Vanoye Aikens (1917-2013)

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Vanoye Aikens was a star dancer and choreographer for the famous Katherine Dunham Dance Company. The Dunham Company popularized African American dance and pioneered the Dunham Technique, which combined Caribbean and African dance with European ballet.

A native of Georgia, Aikens attended Morehouse College for two years. He worked through school as a personal aide to an administrator and often stayed up all night attending to his ill boss. He was ultimately unable to finish college for financial reasons and ended up joining the United States Navy. After spending thirteen months in the Navy, upon discharge he took a Greyhound Bus to New York City, New York. Aikens arrived with only thirty-two dollars in his pocket and a plan to become a dishwasher at the Waldorf Astoria Hotel while he developed his professional dancing career. After spending a few nights at the YMCA, he had a chance encounter with Dunham Company dancer Lenwood Morris who encouraged him to audition for the dance troupe. Aikens tried out and became a member of the company in its first year, 1943. Without formal training Aikens assumed the role of student with the troupe.   

It was soon discovered that Aikens was the only member of the company able to lift Dunham. Subsequently he became her leading male partner. He appeared with Dunham in famous dance creations, “Floyd’s Guitar Blues,” “L’Ag’ya,” and “Barrelhouse,” all of which were performed on Broadway during the 1940s and 1950s. Aikens continued to tour with Dunham’s troupe until it disbanded in 1963. During this time, he danced in over fifty countries around the world and particularly enjoyed the troupe’s performances in nightclubs.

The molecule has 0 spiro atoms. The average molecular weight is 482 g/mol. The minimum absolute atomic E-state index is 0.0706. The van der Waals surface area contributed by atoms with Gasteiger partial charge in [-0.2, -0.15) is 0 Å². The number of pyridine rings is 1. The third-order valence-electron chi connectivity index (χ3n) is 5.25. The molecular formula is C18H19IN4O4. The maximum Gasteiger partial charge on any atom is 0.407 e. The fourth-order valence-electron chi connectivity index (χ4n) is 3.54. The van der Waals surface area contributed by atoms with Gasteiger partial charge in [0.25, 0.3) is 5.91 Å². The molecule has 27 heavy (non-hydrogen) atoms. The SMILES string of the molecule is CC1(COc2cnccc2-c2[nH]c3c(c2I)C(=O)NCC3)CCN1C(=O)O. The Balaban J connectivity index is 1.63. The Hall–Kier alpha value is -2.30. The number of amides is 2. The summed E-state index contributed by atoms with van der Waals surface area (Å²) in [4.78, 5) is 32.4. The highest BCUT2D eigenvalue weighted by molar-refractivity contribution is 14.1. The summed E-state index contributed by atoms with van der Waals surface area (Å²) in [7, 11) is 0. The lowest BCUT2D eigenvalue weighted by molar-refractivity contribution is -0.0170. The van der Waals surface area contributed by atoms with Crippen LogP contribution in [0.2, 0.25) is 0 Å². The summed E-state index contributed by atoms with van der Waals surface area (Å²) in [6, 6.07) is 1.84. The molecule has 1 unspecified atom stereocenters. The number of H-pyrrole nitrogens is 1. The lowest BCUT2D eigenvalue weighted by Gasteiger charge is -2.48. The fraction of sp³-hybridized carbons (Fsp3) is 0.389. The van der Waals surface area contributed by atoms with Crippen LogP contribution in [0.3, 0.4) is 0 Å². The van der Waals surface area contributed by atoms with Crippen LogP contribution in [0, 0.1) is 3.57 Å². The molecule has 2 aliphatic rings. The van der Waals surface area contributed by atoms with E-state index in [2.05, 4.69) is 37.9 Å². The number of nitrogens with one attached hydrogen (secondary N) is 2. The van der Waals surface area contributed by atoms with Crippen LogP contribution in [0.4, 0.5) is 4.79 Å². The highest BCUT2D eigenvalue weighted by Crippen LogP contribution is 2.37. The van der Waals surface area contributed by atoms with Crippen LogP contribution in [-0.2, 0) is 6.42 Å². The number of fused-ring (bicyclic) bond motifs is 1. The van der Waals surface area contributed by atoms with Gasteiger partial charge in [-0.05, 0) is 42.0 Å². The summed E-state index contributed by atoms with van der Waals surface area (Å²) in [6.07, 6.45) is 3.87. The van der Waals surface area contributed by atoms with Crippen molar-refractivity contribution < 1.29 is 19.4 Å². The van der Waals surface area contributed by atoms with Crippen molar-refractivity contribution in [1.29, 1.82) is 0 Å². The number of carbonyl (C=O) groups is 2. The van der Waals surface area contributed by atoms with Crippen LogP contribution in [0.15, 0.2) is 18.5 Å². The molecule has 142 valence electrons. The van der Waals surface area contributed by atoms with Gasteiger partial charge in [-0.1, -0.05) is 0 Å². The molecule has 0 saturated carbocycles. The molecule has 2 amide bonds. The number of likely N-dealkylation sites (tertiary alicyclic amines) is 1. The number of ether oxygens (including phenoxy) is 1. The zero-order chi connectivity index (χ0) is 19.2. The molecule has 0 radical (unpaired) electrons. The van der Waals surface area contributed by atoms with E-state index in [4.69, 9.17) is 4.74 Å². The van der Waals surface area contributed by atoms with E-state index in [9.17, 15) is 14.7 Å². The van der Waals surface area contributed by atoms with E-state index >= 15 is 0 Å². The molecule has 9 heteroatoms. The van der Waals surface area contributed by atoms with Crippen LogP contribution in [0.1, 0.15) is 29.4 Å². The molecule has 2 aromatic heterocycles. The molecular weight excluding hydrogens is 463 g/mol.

After the dissolution of the Katherine Dunham troupe, Aikens continued to perform on stage and screen in the United States and abroad. He led a brief career as a vocalist and actor, earning a small part in Cleopatra with Elizabeth Taylor, which he filmed in Rome, Italy. He spent time teaching in Stockholm, Sweden and at Cal Arts in Los Angeles, California. He later later assisted Katherine Dunham in recreating fifteen Dunham dances for the Alvin Ailey Dance Company.

Aikens continued to teach dance well into his 90s. He passed away Saturday, August 24, 2013 in Los Angeles at the age of ninety-six. He is buried in his home state of Georgia in a small town called Jonesboro, just south of Atlanta.